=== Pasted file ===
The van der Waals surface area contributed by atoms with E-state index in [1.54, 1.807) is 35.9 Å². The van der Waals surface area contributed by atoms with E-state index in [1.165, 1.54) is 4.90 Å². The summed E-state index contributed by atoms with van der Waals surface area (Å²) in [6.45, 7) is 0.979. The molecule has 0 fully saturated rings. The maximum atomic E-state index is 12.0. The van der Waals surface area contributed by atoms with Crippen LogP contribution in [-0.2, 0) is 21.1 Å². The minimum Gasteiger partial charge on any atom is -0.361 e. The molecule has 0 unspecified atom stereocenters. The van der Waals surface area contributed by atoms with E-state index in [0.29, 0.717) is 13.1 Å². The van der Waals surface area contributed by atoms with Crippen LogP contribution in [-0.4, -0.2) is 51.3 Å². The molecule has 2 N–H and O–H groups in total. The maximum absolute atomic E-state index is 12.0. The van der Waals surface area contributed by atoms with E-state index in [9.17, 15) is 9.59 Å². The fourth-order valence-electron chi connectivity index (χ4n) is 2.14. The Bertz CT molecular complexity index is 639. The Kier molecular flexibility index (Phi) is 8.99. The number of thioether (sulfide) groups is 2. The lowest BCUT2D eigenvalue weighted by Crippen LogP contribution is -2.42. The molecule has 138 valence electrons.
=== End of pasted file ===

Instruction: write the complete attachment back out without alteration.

The van der Waals surface area contributed by atoms with E-state index in [1.54, 1.807) is 35.9 Å². The van der Waals surface area contributed by atoms with E-state index in [1.165, 1.54) is 4.90 Å². The summed E-state index contributed by atoms with van der Waals surface area (Å²) in [6.45, 7) is 0.979. The molecule has 0 fully saturated rings. The maximum atomic E-state index is 12.0. The van der Waals surface area contributed by atoms with Crippen LogP contribution in [-0.2, 0) is 21.1 Å². The minimum Gasteiger partial charge on any atom is -0.361 e. The molecule has 0 unspecified atom stereocenters. The van der Waals surface area contributed by atoms with E-state index in [0.29, 0.717) is 13.1 Å². The van der Waals surface area contributed by atoms with Crippen LogP contribution in [-0.4, -0.2) is 51.3 Å². The molecule has 2 N–H and O–H groups in total. The maximum absolute atomic E-state index is 12.0. The van der Waals surface area contributed by atoms with E-state index in [9.17, 15) is 9.59 Å². The fourth-order valence-electron chi connectivity index (χ4n) is 2.14. The Bertz CT molecular complexity index is 639. The Kier molecular flexibility index (Phi) is 8.99. The number of thioether (sulfide) groups is 2. The lowest BCUT2D eigenvalue weighted by Crippen LogP contribution is -2.42. The molecule has 138 valence electrons.